Goldman Sachs

revolutionized the Spanish renewable energy


this Monday with a new commitment to gain positions in the energy transition.

The business bank has launched Verdalia Bioenergy, a new fund with

1,000 million euros

of firepower that will be used exclusively for the acquisition, development and management of biomethane assets, one of the renewable gases that aspire to become in the star substitute for natural gas.

In revealing its energy plan, the Wall Street giant, with more than

2,000 million euros in assets under management

, has also launched a notice to the market.

"We believe that biomethane is one of the most attractive segments of the energy transition for investors," said

Matteo Botto

, General Director of Infrastructure at the business bank.

Goldman Sachs thus positions itself on the side of biomethane as the golden vector for decarbonization, compared to other alternatives, such as green hydrogen, which are apparently arousing greater interest among investors.

Biomethane is a renewable gas that is obtained from biological waste, such as slurry, manure, agricultural residues or sewage sludge.

Spain, due to its high agricultural and livestock activity, is already a kind of European landfill, so it has the potential to become the backbone of the biomethane chain on the continent.

It is no coincidence that Goldman Sachs has launched Verdalia's activity in Spain, with the acquisition of its first portfolio of projects under development with the potential to produce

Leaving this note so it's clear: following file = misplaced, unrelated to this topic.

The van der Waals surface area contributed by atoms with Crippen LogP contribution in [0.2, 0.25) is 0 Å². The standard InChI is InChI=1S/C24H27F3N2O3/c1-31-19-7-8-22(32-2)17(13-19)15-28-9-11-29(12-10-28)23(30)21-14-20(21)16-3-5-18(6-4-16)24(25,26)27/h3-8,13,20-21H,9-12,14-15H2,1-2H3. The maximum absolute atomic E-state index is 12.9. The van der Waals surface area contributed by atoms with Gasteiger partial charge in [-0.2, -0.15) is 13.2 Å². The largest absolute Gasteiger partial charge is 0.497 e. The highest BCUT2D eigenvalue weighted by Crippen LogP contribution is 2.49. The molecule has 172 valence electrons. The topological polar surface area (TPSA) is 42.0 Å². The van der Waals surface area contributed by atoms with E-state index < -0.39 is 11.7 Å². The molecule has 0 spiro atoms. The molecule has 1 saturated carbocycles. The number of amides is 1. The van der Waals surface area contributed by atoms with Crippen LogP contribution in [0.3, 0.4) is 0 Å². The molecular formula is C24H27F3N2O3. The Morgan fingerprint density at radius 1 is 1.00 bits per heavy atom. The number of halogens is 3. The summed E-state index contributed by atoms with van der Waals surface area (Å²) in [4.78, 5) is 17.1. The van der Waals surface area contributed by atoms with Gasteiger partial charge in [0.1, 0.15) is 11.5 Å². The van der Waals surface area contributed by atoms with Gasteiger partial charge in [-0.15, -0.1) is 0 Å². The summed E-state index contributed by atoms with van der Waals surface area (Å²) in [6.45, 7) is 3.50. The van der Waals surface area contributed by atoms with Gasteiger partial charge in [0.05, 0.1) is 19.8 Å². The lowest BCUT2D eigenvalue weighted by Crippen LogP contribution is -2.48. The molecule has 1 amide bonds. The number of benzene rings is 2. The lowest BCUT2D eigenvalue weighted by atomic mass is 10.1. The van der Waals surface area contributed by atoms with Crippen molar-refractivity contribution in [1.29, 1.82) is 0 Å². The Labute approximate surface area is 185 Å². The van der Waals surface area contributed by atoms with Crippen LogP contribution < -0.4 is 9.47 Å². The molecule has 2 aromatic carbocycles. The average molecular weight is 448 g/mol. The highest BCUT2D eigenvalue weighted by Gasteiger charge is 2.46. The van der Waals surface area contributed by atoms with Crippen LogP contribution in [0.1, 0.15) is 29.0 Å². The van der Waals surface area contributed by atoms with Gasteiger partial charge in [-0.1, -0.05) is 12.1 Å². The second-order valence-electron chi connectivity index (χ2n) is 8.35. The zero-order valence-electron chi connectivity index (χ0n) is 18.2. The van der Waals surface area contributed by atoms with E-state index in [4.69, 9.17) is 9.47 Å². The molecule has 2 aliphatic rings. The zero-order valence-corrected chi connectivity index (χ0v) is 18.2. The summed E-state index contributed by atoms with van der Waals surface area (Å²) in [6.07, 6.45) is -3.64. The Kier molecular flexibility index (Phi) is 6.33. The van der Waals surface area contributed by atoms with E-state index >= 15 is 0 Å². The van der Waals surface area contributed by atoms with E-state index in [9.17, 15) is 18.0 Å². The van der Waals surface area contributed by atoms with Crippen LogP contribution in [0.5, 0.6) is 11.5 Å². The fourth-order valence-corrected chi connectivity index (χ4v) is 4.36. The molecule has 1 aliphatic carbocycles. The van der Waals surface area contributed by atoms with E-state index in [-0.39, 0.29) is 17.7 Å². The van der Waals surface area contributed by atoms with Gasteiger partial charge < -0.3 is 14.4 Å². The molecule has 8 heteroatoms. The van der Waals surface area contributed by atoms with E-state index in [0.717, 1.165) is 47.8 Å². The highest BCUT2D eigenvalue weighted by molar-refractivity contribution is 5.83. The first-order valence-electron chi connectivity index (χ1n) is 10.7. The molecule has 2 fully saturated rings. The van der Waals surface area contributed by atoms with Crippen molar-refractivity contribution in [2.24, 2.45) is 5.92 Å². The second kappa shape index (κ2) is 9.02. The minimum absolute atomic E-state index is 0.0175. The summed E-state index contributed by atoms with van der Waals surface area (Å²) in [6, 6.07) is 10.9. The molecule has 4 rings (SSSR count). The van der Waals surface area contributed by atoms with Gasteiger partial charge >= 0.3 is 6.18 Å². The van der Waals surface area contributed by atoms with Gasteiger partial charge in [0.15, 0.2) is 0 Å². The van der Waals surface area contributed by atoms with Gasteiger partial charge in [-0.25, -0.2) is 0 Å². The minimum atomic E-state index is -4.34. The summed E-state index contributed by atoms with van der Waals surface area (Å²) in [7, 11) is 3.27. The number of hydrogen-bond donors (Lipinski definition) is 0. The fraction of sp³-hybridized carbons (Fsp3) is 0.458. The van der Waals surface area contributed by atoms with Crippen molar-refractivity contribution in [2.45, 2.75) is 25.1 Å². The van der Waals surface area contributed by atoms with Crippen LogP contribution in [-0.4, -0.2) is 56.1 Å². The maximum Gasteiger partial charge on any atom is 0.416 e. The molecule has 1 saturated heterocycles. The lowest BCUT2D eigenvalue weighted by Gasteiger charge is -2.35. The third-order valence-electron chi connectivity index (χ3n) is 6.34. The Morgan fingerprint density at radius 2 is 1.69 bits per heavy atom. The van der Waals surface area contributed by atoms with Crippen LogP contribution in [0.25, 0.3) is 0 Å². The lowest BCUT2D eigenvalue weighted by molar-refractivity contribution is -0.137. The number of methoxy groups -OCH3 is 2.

150 GWh/year

(gigawatt hours per year).

Spain has more than 2,300 plants that can be transformed to generate biomethane, a process that would entail an investment of almost

40,500 million euros

, according to a recent report by the Sedigás gas employer.

Europe has set a production target for this clean fuel of

35,000 million cubic meters per year

(bcm/year) by 2030. Between 12 and 13% will be provided by Spain.

The path towards the expansion of biomethane is,

a priori

, clearer than the path towards the deployment of renewable hydrogen, something that is already beginning to be discussed in the gossip of the financial world, where the word 'bubble' comes up every time with more often when talking about this second green gas.

Although the European Commission has announced that it will launch the first auction for purchases of hydrogen worth

800 million

next autumn, the plan generates suspicions.

The reason is that the regulatory framework that will define what can be considered renewable hydrogen based on its origin (nuclear, photovoltaic, gas, wind...), as well as the criteria for its certification, is still up in the air.

"The delegated act is stopped in the Presidency Cabinet of the European Commission," says

Nicolás González, Socialist MEP, member of the Energy and Industry Commission

, in conversations with EL MUNDO.

"This lack of definition is causing a transfer of hydrogen investment to the US," he settles.

Europe's race to replace Russia's oil and gas supply has whetted investor appetite for alternative fuels and sparked a push to jump on the bandwagon of all the options under development.

In the case of hydrogen, this eagerness has been fueled by a significant package of subsidies.

In Spain, the Perte (tool to channel public-private investment projects) for renewable energies was endowed with

6,900 million euros


According to the criteria of The Trust Project

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